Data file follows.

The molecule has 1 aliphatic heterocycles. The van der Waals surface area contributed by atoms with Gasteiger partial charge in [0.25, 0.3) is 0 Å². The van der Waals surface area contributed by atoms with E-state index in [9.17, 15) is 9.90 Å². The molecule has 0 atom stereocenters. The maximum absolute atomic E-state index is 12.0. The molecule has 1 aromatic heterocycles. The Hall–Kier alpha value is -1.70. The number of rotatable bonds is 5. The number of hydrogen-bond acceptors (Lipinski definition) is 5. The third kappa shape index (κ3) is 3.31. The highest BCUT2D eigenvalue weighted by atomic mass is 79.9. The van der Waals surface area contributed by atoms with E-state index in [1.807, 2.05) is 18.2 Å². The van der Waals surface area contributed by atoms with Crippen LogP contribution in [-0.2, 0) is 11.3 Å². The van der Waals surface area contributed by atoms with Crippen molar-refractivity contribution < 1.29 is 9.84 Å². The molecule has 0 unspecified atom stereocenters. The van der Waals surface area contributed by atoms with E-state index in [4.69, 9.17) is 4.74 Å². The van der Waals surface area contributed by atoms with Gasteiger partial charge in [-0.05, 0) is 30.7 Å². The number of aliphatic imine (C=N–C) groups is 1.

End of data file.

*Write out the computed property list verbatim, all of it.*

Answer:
The molecule has 1 aliphatic heterocycles. The van der Waals surface area contributed by atoms with Gasteiger partial charge in [0.25, 0.3) is 0 Å². The van der Waals surface area contributed by atoms with E-state index in [9.17, 15) is 9.90 Å². The molecule has 0 atom stereocenters. The maximum absolute atomic E-state index is 12.0. The molecule has 1 aromatic heterocycles. The Hall–Kier alpha value is -1.70. The number of rotatable bonds is 5. The number of hydrogen-bond acceptors (Lipinski definition) is 5. The third kappa shape index (κ3) is 3.31. The highest BCUT2D eigenvalue weighted by atomic mass is 79.9. The van der Waals surface area contributed by atoms with E-state index in [1.807, 2.05) is 18.2 Å². The van der Waals surface area contributed by atoms with Crippen LogP contribution in [-0.2, 0) is 11.3 Å². The van der Waals surface area contributed by atoms with Crippen molar-refractivity contribution < 1.29 is 9.84 Å². The molecule has 0 unspecified atom stereocenters. The van der Waals surface area contributed by atoms with E-state index in [4.69, 9.17) is 4.74 Å². The van der Waals surface area contributed by atoms with Gasteiger partial charge in [-0.05, 0) is 30.7 Å². The number of aliphatic imine (C=N–C) groups is 1.